Suspected mushroom poisoning: Australian woman arrested three months after three dinner guests died
An Australian woman has been arrested over the suspected deaths of three people after allegedly poisoning three people with mushrooms. The trio fell ill after attending a family lunch in July in the Victorian town of Leongatha. A fourth person was taken to hospital in a critical condition.
Erin Patterson, 49, strongly maintained her innocence after she was taken into custody on Thursday (2 November) but she has not been charged. She has publicly denied serving up the highly toxic death cap mushroom, a fungus responsible for about 90% of mushroom-related deaths globally.
Gail and Don Patterson - parents of Ms Patterson's ex-husband - along with Gail Patterson's sister Heather Wilkinson and her brother-in-law Ian Wilkinson were at the lunch, and the four were taken to hospital on 30 July reporting violent illness, police say.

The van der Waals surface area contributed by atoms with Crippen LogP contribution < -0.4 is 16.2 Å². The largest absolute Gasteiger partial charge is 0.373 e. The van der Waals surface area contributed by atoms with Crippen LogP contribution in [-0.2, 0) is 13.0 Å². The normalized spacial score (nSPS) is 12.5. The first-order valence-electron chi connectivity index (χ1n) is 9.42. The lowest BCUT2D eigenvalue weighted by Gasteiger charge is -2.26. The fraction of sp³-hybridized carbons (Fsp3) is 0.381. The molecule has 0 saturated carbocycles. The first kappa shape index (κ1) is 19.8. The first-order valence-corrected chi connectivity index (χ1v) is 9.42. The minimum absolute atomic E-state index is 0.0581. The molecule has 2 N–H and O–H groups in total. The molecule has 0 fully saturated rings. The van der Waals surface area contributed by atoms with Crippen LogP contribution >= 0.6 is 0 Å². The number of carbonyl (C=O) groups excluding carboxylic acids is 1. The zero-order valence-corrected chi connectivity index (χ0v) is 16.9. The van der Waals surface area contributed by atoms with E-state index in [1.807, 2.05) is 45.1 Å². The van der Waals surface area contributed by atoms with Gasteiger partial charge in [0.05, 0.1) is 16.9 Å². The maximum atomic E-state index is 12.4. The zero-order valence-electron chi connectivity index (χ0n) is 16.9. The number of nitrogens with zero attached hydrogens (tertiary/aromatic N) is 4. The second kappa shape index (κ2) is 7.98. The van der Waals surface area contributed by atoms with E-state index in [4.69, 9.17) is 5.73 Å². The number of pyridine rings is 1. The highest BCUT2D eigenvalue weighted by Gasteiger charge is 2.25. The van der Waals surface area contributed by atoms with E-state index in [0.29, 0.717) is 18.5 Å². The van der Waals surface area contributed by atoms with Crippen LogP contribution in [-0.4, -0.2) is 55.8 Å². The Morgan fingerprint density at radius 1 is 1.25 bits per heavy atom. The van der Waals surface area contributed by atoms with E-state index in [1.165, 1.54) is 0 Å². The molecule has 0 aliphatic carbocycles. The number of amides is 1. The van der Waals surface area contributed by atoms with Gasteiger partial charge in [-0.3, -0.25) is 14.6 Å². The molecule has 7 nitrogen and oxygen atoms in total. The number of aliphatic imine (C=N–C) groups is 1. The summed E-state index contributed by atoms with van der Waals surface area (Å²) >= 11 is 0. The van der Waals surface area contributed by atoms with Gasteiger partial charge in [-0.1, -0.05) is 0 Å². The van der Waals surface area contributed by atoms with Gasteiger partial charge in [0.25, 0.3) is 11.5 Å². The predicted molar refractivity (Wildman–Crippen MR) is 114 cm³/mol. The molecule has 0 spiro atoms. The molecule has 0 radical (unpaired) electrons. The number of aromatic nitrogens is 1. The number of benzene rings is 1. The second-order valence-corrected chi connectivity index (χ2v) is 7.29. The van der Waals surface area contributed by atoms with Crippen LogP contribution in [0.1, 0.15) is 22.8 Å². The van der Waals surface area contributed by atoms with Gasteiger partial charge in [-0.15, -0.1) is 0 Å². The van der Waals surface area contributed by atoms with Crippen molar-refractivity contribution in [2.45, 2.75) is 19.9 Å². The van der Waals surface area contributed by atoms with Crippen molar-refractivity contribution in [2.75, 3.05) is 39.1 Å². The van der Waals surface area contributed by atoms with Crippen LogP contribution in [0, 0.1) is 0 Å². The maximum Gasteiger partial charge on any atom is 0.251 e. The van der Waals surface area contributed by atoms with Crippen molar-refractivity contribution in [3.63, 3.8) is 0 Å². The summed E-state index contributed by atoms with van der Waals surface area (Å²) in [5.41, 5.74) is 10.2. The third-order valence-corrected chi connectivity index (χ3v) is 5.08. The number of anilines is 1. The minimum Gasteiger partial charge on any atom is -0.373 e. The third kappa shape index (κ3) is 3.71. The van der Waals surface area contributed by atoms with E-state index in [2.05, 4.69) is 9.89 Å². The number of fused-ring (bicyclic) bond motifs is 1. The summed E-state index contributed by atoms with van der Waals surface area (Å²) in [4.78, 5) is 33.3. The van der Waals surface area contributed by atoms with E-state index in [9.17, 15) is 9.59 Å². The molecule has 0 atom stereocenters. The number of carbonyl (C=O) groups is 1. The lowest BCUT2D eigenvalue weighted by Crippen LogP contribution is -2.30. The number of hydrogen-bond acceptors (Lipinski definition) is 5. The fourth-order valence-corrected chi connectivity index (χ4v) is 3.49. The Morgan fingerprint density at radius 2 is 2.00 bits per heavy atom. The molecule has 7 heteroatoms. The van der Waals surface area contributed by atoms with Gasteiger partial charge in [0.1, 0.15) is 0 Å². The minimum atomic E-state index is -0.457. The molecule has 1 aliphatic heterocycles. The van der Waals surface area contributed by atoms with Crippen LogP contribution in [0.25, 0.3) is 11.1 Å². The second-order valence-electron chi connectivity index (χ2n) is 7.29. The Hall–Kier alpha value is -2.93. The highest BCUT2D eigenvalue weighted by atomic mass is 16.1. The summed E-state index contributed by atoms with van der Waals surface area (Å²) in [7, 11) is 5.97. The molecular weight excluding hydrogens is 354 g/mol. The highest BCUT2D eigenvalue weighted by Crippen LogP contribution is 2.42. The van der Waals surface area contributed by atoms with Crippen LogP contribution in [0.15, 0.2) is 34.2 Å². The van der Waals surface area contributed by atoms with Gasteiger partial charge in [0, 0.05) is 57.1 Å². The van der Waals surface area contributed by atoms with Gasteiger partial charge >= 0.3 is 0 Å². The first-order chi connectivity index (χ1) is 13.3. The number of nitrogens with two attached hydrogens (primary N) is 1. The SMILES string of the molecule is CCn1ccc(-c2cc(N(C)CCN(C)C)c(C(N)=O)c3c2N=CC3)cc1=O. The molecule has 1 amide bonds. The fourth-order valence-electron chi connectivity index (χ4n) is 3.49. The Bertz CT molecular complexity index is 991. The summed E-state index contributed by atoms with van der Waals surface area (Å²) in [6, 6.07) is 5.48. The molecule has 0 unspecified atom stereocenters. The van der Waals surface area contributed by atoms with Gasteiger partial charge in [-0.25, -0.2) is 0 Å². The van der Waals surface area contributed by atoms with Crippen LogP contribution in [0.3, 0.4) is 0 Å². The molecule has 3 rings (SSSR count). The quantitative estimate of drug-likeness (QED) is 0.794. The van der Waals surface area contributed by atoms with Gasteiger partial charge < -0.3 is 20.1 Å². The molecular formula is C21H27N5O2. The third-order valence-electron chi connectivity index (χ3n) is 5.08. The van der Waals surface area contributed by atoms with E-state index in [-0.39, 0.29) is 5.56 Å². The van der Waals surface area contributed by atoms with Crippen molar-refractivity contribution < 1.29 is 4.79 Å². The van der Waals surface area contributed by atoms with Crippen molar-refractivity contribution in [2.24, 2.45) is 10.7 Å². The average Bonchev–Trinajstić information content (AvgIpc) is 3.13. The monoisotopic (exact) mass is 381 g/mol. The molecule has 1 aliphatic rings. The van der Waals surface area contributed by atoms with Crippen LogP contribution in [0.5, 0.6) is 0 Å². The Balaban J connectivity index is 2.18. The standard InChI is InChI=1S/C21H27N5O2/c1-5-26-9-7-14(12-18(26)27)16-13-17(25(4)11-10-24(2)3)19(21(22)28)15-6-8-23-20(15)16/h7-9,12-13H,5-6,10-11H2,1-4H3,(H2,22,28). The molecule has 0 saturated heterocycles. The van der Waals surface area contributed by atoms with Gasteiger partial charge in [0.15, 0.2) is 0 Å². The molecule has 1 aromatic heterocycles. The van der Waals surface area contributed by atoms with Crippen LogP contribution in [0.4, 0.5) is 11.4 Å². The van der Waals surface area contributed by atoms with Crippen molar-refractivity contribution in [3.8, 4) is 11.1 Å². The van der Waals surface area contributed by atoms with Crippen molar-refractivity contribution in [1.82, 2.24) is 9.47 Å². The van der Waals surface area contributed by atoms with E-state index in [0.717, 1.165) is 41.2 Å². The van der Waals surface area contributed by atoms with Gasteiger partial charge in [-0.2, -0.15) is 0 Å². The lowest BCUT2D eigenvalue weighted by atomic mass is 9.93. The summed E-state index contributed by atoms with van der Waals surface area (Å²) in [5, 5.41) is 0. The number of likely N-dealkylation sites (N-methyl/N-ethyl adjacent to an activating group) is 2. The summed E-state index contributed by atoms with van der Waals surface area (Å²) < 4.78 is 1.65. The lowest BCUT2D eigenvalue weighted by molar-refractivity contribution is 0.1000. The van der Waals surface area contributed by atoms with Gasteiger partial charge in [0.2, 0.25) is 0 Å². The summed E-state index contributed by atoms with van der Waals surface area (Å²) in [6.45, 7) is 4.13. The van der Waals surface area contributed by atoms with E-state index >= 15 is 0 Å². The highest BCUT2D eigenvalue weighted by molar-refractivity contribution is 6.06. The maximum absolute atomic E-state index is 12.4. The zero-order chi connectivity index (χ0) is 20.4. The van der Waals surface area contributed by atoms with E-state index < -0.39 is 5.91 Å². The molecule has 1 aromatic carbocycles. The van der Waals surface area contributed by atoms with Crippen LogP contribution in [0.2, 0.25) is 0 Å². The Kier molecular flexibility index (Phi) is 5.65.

Within days, the Patterson couple, both 70, and Ms Wilkinson, 66, had died. Mr Wilkinson, 68, later recovered after two months of treatment. Police say the symptoms the four diners had suffered were consistent with poisoning by the wild and deadly variety of mushrooms, for which there is no antidote.
In a September statement, Ian Wilkinson's loved ones said: "This milestone marks a moment of immense relief and gratitude for Ian and the entire Wilkinson family."
Ms Patterson said she herself was taken into hospital after the meal due to stomach pains, and was put on a saline drip and given medication to guard against liver damage. The Australian Broadcasting Corporation reports Patterson had issued a written statement, which claimed she had cooked a steak dish using mushrooms bought from a major supermarket chain. She also used dried mushrooms from an Asian grocery store.
"I am now devastated to think that these mushrooms may have contributed to the illness suffered by my loved ones," she wrote in a statement in August. "I really want to repeat that I had absolutely no reason to hurt these people, whom I loved."
Police had previously searched her home on 5 August, the day the third diner died. Homicide squad Inspector Dean Thomas stressed the complexity of the case in a press conference, describing it as a tragedy that may "reverberate for years to come". He said: "I cannot think of another investigation that has generated this level of media and public interest, not only here in Victoria, but also nationally and internationally."